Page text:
Biscuit v2 update

Posted March 26, 2022 ‐ 4 min read

We have issued a series of supplemental (breaking) changes in biscuit v2

After the release of biscuit v2.0, we’ve noticed a small discrepancy between the spec and most implementations. While small, this discrepancy was annoying enough to cause issues: it meant that the same serialized biscuit could have different textual representations when read from biscuit-haskell or biscuit-rust. A quick fix would have been to align the spec to the reference implementation and move on, but (after discussing it with the biscuit early adopters, we decided to take this opportunity to ship a couple breaking changes that had not made it in the first 2.0 release.

After discussing with early biscuit adopters, we felt these breaking changes were important enough to be shipped immediately, while biscuit v2.0 deployment is still limited.

Block version update

The minimum block version for v2 biscuits is now 3: biscuits created with biscuit-rust 2.0.1, biscuit-haskell 0.2.0.1, biscuit-wasm 0.1.3, biscuit-java 2.0.0, and biscuit-go 1.0.0 won't be supported anymore.

Block scoping

One of the big changes in biscuit v2.0 was the scoped execution: each datalog query would only see facts produced from the previous blocks. While this is generally safe, it opens the door to subtle issues: it sucessfully prevents a block from extending a token's rights, but it still lets a block prevent attenuation in a non-obvious way: for example, a block defining time(2000-01-01T00:00:00Z); will effectively disable all TTL checks from following blocks.

To avoid this kind of issues, we decided to enforce a stronger default: each block only sees itself and authority. This way, each block is completely isolated for other blocks, and only trusts the authority when it comes to producing new facts.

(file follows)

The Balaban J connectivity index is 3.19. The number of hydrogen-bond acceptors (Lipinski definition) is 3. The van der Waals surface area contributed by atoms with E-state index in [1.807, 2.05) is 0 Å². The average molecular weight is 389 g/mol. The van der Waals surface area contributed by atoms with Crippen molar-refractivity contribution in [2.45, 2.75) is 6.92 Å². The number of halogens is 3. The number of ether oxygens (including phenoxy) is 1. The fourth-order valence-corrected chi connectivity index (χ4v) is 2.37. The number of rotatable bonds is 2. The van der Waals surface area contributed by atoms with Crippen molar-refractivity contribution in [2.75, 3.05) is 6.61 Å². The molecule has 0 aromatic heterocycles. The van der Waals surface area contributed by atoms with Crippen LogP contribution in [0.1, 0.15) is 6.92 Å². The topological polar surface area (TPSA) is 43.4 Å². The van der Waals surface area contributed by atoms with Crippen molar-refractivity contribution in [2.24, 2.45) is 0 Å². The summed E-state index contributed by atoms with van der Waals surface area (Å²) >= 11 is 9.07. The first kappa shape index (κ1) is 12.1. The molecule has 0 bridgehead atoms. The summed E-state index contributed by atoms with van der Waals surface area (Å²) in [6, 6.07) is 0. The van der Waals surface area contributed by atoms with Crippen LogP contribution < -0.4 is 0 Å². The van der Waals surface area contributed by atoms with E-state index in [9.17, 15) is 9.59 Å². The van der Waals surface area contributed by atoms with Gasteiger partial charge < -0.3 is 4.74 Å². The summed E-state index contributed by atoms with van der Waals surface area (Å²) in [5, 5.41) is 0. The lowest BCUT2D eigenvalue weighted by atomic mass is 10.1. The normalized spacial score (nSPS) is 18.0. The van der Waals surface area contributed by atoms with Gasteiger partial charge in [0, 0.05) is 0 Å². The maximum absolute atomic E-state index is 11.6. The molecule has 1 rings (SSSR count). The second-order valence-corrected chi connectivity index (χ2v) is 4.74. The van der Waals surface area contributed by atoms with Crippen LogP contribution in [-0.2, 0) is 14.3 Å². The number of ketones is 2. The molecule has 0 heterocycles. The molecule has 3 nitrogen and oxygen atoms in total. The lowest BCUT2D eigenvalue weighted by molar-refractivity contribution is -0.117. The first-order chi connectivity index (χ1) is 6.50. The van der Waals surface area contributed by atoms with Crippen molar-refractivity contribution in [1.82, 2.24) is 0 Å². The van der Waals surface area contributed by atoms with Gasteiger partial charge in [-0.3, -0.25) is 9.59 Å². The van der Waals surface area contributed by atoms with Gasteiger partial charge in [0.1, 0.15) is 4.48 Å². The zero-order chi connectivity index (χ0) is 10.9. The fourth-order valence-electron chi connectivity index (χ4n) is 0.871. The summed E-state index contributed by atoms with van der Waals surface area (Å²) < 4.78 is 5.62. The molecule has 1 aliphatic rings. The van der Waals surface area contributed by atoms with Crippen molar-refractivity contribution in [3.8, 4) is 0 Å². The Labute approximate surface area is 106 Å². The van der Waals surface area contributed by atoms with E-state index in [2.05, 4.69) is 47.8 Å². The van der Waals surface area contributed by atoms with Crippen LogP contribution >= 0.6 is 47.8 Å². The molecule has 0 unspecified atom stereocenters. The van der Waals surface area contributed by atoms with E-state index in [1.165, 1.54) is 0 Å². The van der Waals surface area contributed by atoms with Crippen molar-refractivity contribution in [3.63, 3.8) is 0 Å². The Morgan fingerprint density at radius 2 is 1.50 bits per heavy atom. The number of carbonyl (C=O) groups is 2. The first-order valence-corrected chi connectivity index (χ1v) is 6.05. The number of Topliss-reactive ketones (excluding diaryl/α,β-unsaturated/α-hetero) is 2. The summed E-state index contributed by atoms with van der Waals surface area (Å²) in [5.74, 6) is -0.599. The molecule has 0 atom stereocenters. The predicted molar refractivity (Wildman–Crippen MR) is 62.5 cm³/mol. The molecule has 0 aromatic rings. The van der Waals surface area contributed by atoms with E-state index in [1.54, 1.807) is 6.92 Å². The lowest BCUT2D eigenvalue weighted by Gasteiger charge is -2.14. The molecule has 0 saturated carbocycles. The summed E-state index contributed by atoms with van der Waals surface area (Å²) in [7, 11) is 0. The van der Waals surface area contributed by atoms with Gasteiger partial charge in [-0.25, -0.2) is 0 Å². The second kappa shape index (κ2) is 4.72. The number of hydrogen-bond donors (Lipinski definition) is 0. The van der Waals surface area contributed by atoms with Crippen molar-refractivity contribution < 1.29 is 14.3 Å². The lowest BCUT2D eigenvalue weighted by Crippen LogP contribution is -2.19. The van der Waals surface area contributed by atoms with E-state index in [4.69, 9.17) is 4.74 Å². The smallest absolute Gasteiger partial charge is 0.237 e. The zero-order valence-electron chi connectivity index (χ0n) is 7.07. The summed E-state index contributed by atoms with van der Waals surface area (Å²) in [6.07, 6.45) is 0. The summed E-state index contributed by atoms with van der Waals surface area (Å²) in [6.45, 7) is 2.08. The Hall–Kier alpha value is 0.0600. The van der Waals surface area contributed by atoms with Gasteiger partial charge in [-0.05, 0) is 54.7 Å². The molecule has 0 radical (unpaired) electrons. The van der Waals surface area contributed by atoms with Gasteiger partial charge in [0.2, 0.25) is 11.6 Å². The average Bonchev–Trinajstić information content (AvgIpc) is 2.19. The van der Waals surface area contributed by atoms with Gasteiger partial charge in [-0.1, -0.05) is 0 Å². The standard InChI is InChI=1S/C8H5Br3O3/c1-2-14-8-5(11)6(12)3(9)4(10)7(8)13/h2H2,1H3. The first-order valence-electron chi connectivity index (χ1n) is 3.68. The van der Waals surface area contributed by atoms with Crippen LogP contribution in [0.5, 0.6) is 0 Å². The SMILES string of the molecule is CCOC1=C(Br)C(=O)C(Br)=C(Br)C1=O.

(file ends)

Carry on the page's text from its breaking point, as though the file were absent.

Configurable scope

While we feel that the new default is better in almost every case, we still see a use for the previous scoping rules. So while the defaults have changed, we have a very precise roadmap for adding it back, in an opt-in way.

The work done on third-party blocks nicely encapsulates configurable scoping roles in a way that allows to select the previous behaviour. The scope-selecting part has been informally specified and implemented, so we're very confident it will ship soon. More general work on third-party blocks is well underway with a working implementation and an informal spec. We're ironing out the last details before proposing a proper spec update. All test suites pass with these new features, so we're very confident about rolling it out without disrupting existing tokens.

Symbols

New default symbol table

The default symbol table is one of the tricks used by biscuit to reduce token sizes. All strings in a biscuit are not stored directly as strings, but rather as references pointing to a table of strings. This way, each value appears only once in a token, even if it is repeated. Common strings, (such as time, right, read, …) are bound to show up in most tokens. Making them part of the libs allows us to remove it from the token symbol table, further reducing its size.

The default symbol table was the only part of the spec that had not been changed in v2.0. As such, it was still linked to now-outdated concepts (ambient, authority, …) and did not cover a lot of things. So we took this opportunity to remove outdated values, and to put more things in it. It's relatively cheap to put a dozen more values in the library, while it can help keeping tokens smaller.

Symbol offsets

Symbols are referenced by their position in the table. Default symbols started at 0, and block-defined symbols started after that. There was no way to differenciate between a default symbol and a block-defined one in a token. So we've reserved the ids 0 to 1024 to default symbols. This will allow us to do fancier things with symbol tables in the future without having to worry about invalidating old tokens.